b. Transference / loan: transferal of a word or expression from the source language/text directly into the target text without translating it at all.
c. Translation loan: retention of syntactic construction, but translation of the words in it.
d. Through translation: literal translation of collocations and combinations – the difference between this and translation loans is that in through translation, you strife for literal translation and a higher degree of formal retention.
e. Naturalization: basically transference in which you apply target language spelling and
morphology (and pronunciation) to the expression or word in question.
II. Indirect procedures:

a. Equivalence: here, you focus on equivalence in meaning in the perspective of the reader of the target text – this means that you may sacrifice equivalent in form, or you may have to choose something which is note exactly the same thing as in the source text, but which is the closest get to it in the target language.
a.1 Cultural equivalent: translating a culturally rooted word in the source text/language with a roughly equivalent culturally rooted word of the target language/text – note, this is what Lundquist calls “tilpasning”
a.2 Functional equivalent: translating a word in the source language/text with a functionally equivalent target language word (i.e. a word which has the same meaning).
a. 3 Descriptive equivalent: translating a source language/text word using a description of the concept it refers to in the target language.
a. 4  (Near) synonymy: translating a source language/text word or expression with a target language expression that is nearly, but not completely, functionally equivalent.
a. 5 Reduction/expansion: adding or removing elements in translation (essentially a type of shift).
a. 6 Paraphrase: amplification or explanation of meaning in target text.
a. 7 Compensation: making up for the loss of something in the source text, by adding something else in the target text
 b. Shifts: this is when you use:

b.1 Transposition: translation of a source language/text expression into a target language expression which involves change in grammatical structure or in word class.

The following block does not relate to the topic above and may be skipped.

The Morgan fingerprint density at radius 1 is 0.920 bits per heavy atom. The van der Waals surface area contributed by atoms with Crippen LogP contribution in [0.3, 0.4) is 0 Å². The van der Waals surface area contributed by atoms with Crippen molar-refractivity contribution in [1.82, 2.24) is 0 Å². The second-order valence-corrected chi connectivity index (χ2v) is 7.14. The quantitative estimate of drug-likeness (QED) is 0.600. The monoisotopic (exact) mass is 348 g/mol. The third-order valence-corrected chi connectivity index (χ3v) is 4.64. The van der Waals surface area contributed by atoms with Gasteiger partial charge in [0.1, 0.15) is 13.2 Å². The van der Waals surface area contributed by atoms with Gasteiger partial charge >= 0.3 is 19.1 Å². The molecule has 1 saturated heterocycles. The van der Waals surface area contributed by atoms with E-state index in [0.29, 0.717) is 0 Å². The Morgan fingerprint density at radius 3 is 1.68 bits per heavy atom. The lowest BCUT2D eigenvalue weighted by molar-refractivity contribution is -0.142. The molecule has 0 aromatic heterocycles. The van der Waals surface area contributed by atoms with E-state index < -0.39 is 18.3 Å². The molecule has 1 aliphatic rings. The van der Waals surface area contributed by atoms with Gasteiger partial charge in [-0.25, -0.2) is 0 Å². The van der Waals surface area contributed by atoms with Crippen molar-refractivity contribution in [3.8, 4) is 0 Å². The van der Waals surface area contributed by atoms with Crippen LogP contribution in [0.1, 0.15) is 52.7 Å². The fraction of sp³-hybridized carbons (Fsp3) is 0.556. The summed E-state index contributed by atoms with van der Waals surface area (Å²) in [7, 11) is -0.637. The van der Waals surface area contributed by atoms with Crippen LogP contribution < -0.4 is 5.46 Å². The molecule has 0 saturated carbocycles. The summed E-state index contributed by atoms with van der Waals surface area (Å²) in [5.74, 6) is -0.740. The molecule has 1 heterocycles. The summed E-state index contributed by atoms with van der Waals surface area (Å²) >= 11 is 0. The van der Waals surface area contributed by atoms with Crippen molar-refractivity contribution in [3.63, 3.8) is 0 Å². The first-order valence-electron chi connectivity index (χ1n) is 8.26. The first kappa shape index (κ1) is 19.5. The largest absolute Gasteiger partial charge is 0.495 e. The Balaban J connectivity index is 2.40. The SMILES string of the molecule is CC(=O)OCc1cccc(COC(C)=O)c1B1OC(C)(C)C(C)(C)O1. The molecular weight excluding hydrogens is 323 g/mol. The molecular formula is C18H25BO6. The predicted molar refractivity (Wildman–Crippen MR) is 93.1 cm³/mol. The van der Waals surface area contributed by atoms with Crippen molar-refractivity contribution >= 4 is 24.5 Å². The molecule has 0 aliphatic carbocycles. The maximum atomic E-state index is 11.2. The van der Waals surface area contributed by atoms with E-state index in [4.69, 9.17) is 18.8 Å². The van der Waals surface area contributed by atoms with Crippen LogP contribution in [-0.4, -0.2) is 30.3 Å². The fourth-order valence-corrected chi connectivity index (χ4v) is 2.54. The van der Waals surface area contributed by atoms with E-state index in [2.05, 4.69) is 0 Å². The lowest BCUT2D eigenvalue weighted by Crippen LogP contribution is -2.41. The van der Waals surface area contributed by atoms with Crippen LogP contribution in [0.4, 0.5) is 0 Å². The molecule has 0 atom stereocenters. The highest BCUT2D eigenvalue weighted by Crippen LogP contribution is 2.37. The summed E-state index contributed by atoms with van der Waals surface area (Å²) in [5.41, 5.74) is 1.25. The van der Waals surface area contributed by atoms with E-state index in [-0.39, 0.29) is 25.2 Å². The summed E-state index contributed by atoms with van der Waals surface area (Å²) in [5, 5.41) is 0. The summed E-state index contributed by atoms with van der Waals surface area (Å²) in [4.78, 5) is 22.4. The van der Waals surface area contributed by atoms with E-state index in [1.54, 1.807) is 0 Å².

b.2 Modulation: change of viewpoint or substantial conceptual concept in the translation, for instance, using the name of a category for a specific member of the category, using a part for the whole (and vice versa), active for passive, changing polarity etc.
b.3 Componential analysis: splitting up a lexical unit into meaning atoms and translating those.

III. Others:

a. Recognized translation: using a well-known accepted target language translation for  a specific source language institutional term.
b. Translation label: provisional target language translation of a source language term that does not have any conventional translation in the target language. 
Based on: http://www.hum.aau.dk/~kim/BoT10/bot5.pdf
Basics of translation, 2010 SIS English-Aalborg University.
Peter Newmark, A Textbook of Translation New York: Prentice Hall, 1988) 69, 81-93;
Jean-Paul Vinay and J. Darbelnet, Stylistique comparée du français et de l’anglais (Paris: Didier,1973);
Jean Delisle et al., ed. Translation Terminology. Amsterdam and Philadelphia: John Benjamins,1999.

d. semantic translation: more emphasis on naturalness than in faithful translation, and translation of certain cultural words into neutral equivalents in the TL.

TT/TL focus (functional communication) includes: 
a. communicative translation: aims at reproducing the exact message of the source text content-wise and context-wise but with emphasis on naturalness and acceptability/comprehensiveness to the target text readership.